Dasik is a tiny cookie that is a popular tea-time snack in Korea. It is made from edible seed flour or any grain flour, typically rice and honey. The mold used to shape these bite-size cookies have cute shapes, which make Dasik look extremely appetizing.
Waffles are an all-time favorite classic, especially popular in Seoul for their golden texture and a selection of exciting toppings. As the name suggests, Strawberry waffles star fresh strawberries with a massive cloud of whipped cream that perfectly complements the tanginess of strawberry slices.
Toasted Marshmallow Ice Cream
Eateries in Seoul are highly creative and innovative, especially when it comes to desserts. The Toasted Marshmallow Ice Cream is one such product of supreme creativity. Also known as Icemellow, it features chocolate-studded vanilla ice cream that is covered with tenderly toasted marshmallow. The combination is, simply put, magical.
Floating Cloud Ice Cream
This is a decadent ice cream dessert that features multiple scoops of ice cream along with lip-smacking nectareous sauces or syrup and sweet, airy cotton candy. It is then topped with colorful sprinkles, pillowy marshmallows, fresh cherries, or whipped cream.
Three-Layered Cotton Candy Ice Cream
Seoul’s Three-Layered Cotton Candy Ice Cream is definitely a must-try if you love desserts that are as pretty as they are yummy. The ice cream in question has three cotton candies that have pleasant pastel hues each. They are rolled together, and when paired with velvety ice cream and an assortment of toppings, the dessert becomes absolutely Instagram-worthy.
Bean Flour Shaved Ice
Bean Flour Shaved Ice is a truly unbeatable summertime dessert in Seoul. It is a popular variation of Patbingsu that uses frozen milk that is shaved, like shaved ice, along with sweet adzuki beans.
Patjuk is a delectable Korean porridge that stars boiled and mashed sweet red beans with chewy rice balls. Although the porridge has divinely sweet notes, it is commonly enjoyed as a meal than a dessert in Seoul.
Green Tea Desserts
Like Japan, Korea is a huge fan of Green Tea as well. Cafes and bakeries in Seoul proudly display this love in the form of a crazy assortment of desserts that primarily feature Green Tea. From Green Tea Cheesecakes to Green Tea Macarons, you can find it all here in Seoul.
Flower Pot Cake
A yet another example of creative Korean desserts, the Flower Pot Cake is realistically designed in the shape of a flowerpot. With flavors such as banana, strawberry, blueberry, and espresso, the cake has edible flowers, shovels, and dirt made from the chocolate pudding. Exciting, right?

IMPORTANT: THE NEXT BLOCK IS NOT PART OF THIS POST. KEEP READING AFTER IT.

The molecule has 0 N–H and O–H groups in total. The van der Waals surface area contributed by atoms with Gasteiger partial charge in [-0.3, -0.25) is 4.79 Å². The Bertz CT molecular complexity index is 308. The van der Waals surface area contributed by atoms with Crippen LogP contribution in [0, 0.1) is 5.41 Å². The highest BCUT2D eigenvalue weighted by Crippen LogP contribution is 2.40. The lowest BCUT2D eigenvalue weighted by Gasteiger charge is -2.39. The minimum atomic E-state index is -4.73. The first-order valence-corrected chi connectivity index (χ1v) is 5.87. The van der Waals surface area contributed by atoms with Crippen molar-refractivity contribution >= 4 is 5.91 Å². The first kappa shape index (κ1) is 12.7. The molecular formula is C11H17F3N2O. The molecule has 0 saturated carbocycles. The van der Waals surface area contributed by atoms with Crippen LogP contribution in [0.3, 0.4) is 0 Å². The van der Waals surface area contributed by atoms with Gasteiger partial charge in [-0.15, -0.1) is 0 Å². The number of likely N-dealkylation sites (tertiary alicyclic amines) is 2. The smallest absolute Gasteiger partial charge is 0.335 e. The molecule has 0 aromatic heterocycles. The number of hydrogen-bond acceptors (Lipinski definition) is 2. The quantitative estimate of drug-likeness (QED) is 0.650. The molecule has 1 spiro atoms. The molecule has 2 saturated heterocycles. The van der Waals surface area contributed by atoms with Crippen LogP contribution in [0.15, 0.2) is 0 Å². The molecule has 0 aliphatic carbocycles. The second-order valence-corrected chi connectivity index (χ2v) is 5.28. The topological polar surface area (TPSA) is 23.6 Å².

Macarons are dainty little delights made from sugar, egg whites, ground almonds, and food coloring. As pretty to look at with their pastel colors as they are sweet, they are often served in pairs sandwiched together with ganache or buttercream. Modern patisseries experiment with exciting flavors such as salted caramel, coffee, rose, green tea, and so on.
A Spanish dessert that features delicately fried dough dusted with cinnamon and/or sugar, Churros are a warm, loving cuddle for the tummy. They have a crisp surface and a soft center and are commonly paired with dipping sauces such as salted caramel, chocolate, or cookies and cream. This is a dessert that you will certainly enjoy sinking your teeth in.
This is a pan-fried Tteok or rice cake that you should definitely try in Seoul. It has a flat, half-moon shape. The filling inside has the richness from sweet white adzuki beans, and the flavor is further built with ingredients such as ground sesame seeds, cinnamon powder, and honey.
Rose Ice Cream
No, this ice cream is not rose-flavored, although it can be if you desire so. The title refers to the style in which the ice cream is served. Rose Ice Cream is a Seoul favorite, containing multi-flavored gelato and shaped exactly like a rose which may be served either in a cone or a cup. The petals and leaves can be in any flavor that the gelateria houses.
Another traditional sweet treat of Korea, Songpyeon, is a small Tteok that is similar to Bukkumi. What makes it special is that it is typically enjoyed at the Korean Autumn Festival known as Chuseok.
Trust Seoul’s Popsicles to instantly put you in a better mood. Their bright colors and extensive selection of fresh fruit flavors are totally tantalizing. From the usual single flavors to exotic blends such as kiwi-raspberry, the city has them all.
So if you are looking for a refreshingly zingy dessert adventure, then Seoul boasts of an absolute sweet parade that you should unquestionably participate in.